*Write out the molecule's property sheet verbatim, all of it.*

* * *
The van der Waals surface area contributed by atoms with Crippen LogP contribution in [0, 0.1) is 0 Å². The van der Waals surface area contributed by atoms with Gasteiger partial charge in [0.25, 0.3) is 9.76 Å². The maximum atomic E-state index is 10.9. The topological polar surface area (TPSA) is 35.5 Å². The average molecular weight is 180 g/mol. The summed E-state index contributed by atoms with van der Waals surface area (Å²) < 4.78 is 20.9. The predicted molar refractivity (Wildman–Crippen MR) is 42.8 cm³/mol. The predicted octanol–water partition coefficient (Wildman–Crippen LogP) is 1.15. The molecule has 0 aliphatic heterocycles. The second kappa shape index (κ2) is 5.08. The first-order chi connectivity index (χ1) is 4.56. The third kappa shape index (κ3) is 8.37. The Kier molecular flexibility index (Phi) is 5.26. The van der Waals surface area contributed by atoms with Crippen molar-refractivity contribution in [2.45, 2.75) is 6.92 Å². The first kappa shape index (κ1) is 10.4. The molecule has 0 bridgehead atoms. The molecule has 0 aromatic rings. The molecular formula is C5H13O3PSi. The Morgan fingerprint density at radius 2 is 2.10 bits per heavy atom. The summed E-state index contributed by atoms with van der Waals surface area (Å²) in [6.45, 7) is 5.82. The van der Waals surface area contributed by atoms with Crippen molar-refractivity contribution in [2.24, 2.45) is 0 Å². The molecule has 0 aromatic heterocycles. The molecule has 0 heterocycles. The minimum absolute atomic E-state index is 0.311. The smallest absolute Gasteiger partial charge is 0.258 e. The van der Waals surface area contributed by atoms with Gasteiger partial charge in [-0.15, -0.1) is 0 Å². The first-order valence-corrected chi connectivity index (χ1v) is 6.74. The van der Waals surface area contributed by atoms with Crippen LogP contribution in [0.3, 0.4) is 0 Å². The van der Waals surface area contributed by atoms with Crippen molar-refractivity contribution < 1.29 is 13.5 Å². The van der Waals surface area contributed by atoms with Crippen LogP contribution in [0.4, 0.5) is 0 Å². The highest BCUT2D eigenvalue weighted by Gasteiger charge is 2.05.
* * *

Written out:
The van der Waals surface area contributed by atoms with Crippen LogP contribution in [0, 0.1) is 0 Å². The van der Waals surface area contributed by atoms with Gasteiger partial charge in [0.25, 0.3) is 9.76 Å². The maximum atomic E-state index is 10.9. The topological polar surface area (TPSA) is 35.5 Å². The average molecular weight is 180 g/mol. The summed E-state index contributed by atoms with van der Waals surface area (Å²) < 4.78 is 20.9. The predicted molar refractivity (Wildman–Crippen MR) is 42.8 cm³/mol. The predicted octanol–water partition coefficient (Wildman–Crippen LogP) is 1.15. The molecule has 0 aliphatic heterocycles. The second kappa shape index (κ2) is 5.08. The first-order chi connectivity index (χ1) is 4.56. The third kappa shape index (κ3) is 8.37. The Kier molecular flexibility index (Phi) is 5.26. The van der Waals surface area contributed by atoms with Crippen molar-refractivity contribution in [2.45, 2.75) is 6.92 Å². The first kappa shape index (κ1) is 10.4. The molecule has 0 bridgehead atoms. The molecule has 0 aromatic rings. The molecular formula is C5H13O3PSi. The Morgan fingerprint density at radius 2 is 2.10 bits per heavy atom. The summed E-state index contributed by atoms with van der Waals surface area (Å²) in [6.45, 7) is 5.82. The van der Waals surface area contributed by atoms with Crippen molar-refractivity contribution in [2.24, 2.45) is 0 Å². The molecule has 0 aromatic heterocycles. The molecule has 0 heterocycles. The minimum absolute atomic E-state index is 0.311. The smallest absolute Gasteiger partial charge is 0.258 e. The van der Waals surface area contributed by atoms with Gasteiger partial charge in [-0.15, -0.1) is 0 Å². The first-order valence-corrected chi connectivity index (χ1v) is 6.74. The van der Waals surface area contributed by atoms with Crippen LogP contribution in [0.3, 0.4) is 0 Å². The van der Waals surface area contributed by atoms with Crippen molar-refractivity contribution < 1.29 is 13.5 Å². The van der Waals surface area contributed by atoms with Crippen LogP contribution in [0.4, 0.5) is 0 Å². The highest BCUT2D eigenvalue weighted by Gasteiger charge is 2.05.